Jazz dance is the performance dance technique and style that emerged in America in the early twentieth century. Jazz dance may refer to vernacular Broadway or theatrical jazz. Both genres build on the African American vernacular style of dancing. Vernacular jazz dance includes ragtime dances, Lindy hop, mambo. Popular vernacular jazz dance performers include The Whitman Sisters, Florence Mills, Ethel Waters, Al & Leon, Frankie Manning, Norma Miller, Dawn Hampton, Katherine Dunham. Theatrical jazz dance performed on concert stage was popularized by Jack Cole, Bob Fosse, Eugene Louis Faccuito, Gus Giordano; the term "jazz dance" has been used in ways. Since the 1940s, Hollywood movies and Broadway shows have used the term to describe the choreography of Bob Fosse and Jerome Robbins. In the 1990s, colleges and universities applied to the term to classes offered by physical education departments in which students dance to various forms of pop music jazz; the origin of jazz dance can be traced to African ritual and celebratory dances from around the seventeenth century.
These dances emphasized improvisation. From the sixteenth to the nineteenth century, the transatlantic slave trade brought ten million enslaved Africans to the Americas. By 1817 in New Orleans, city laws "restricted gatherings of enslaved people to Sunday afternoons in Congo Square, known as Place Publique". In 1917, jazz pianist Spencer Williams wrote a song called "Shim-Me-Sha-Wabble" which inspired a jazz dance called the shimmy; the shimmy is done by holding the body still "except for the shoulders, which are alternated back and forth". The dances that emerged during this period were the Lindy hop; the Charleston is "characterized by its toes-in, heels-out twisting steps". It can be done with any number of people; the Lindy hop was a wild and spontaneous partner dance, rhythmically conscious. When the Great Depression began in October of 1929, many people turned to dance; because of this, the Charleston and the Lindy hop are now considered to be under the umbrella term "swing dance" because they were most popular during the swing era of music.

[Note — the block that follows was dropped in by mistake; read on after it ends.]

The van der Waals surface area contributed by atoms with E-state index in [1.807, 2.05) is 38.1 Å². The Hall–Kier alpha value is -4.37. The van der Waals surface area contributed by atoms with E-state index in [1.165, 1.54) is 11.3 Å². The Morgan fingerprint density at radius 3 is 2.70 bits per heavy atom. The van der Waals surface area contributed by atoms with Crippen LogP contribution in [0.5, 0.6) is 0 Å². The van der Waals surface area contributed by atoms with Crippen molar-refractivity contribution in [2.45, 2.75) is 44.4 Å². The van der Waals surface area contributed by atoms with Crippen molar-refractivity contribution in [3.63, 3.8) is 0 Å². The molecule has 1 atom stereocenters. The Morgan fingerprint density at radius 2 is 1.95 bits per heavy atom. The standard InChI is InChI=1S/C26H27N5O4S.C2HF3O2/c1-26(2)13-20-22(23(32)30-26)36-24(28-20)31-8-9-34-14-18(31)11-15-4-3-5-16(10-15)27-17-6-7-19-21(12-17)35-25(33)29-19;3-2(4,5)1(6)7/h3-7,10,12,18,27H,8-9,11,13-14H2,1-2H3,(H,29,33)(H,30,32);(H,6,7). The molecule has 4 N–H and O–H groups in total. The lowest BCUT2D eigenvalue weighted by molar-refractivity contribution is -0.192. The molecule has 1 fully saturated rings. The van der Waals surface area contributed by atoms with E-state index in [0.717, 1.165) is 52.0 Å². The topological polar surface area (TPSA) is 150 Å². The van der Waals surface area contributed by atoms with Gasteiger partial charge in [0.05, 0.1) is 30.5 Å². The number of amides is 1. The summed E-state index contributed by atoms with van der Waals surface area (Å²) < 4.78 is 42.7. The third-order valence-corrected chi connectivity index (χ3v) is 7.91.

Jacqui Malone distinguishes between dances such as the Lindy hop in the 1930s and Bob Fosse's choreography in a Broadway musical such as Chicago in the 1970s, though the term "jazz dance" has been applied to both. She uses terms such as "vernacular dance" and "classic jazz dance" to refer to the former. Referring to the latter, she follows Marshall and Jean Sterns in using the term "modern jazz dance"; the Stearns drew attention to Shuffle Along, an all-black Broadway revue with Josephine Baker that started in 1921 and toured American cities for two years. Buddy Bradley choreographed black musicals in 1920s and 1930s and with Jack Cole, who choreographed the movies Kismet and Gentleman Prefer Blondes. Cole influenced. Gwen Verdon was a student of Cole, she danced in the musical Chicago in 1975. Twenty years Chicago was revived on Broadway, Ann Reinking repeated some of the Fosse style; this style of jazz dance has been linked with Gower Champion, Michael Kidd, Jerome Robbins. The emphasis on sexuality in this kind of dancing led Martha Graham to say it belongs to the "House of Pelvic Truth".